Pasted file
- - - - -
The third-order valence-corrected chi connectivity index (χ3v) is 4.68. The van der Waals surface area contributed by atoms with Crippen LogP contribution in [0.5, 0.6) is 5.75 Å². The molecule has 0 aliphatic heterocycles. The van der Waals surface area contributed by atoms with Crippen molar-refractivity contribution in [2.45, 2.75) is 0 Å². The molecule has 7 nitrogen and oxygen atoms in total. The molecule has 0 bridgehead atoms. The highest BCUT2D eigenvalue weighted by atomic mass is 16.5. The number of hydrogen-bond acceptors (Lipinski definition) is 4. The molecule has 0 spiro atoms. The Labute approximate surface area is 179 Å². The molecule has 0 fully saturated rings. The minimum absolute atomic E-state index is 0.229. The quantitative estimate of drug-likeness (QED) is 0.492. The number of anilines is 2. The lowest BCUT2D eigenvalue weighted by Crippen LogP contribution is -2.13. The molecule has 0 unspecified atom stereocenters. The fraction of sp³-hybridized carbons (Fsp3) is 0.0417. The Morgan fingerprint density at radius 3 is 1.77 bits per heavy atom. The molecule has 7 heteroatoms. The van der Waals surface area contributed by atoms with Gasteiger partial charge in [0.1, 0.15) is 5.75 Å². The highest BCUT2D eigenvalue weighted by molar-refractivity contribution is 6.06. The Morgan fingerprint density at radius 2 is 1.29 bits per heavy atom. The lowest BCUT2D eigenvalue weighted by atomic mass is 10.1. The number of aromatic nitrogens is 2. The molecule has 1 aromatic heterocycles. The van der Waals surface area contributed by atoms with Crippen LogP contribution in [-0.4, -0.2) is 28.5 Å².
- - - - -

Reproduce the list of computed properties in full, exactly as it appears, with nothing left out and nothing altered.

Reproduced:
The third-order valence-corrected chi connectivity index (χ3v) is 4.68. The van der Waals surface area contributed by atoms with Crippen LogP contribution in [0.5, 0.6) is 5.75 Å². The molecule has 0 aliphatic heterocycles. The van der Waals surface area contributed by atoms with Crippen molar-refractivity contribution in [2.45, 2.75) is 0 Å². The molecule has 7 nitrogen and oxygen atoms in total. The molecule has 0 bridgehead atoms. The highest BCUT2D eigenvalue weighted by atomic mass is 16.5. The number of hydrogen-bond acceptors (Lipinski definition) is 4. The molecule has 0 spiro atoms. The Labute approximate surface area is 179 Å². The molecule has 0 fully saturated rings. The minimum absolute atomic E-state index is 0.229. The quantitative estimate of drug-likeness (QED) is 0.492. The number of anilines is 2. The lowest BCUT2D eigenvalue weighted by Crippen LogP contribution is -2.13. The molecule has 0 unspecified atom stereocenters. The fraction of sp³-hybridized carbons (Fsp3) is 0.0417. The Morgan fingerprint density at radius 3 is 1.77 bits per heavy atom. The molecule has 7 heteroatoms. The van der Waals surface area contributed by atoms with Gasteiger partial charge in [0.1, 0.15) is 5.75 Å². The highest BCUT2D eigenvalue weighted by molar-refractivity contribution is 6.06. The Morgan fingerprint density at radius 2 is 1.29 bits per heavy atom. The lowest BCUT2D eigenvalue weighted by atomic mass is 10.1. The number of aromatic nitrogens is 2. The molecule has 1 aromatic heterocycles. The van der Waals surface area contributed by atoms with Crippen LogP contribution in [-0.4, -0.2) is 28.5 Å².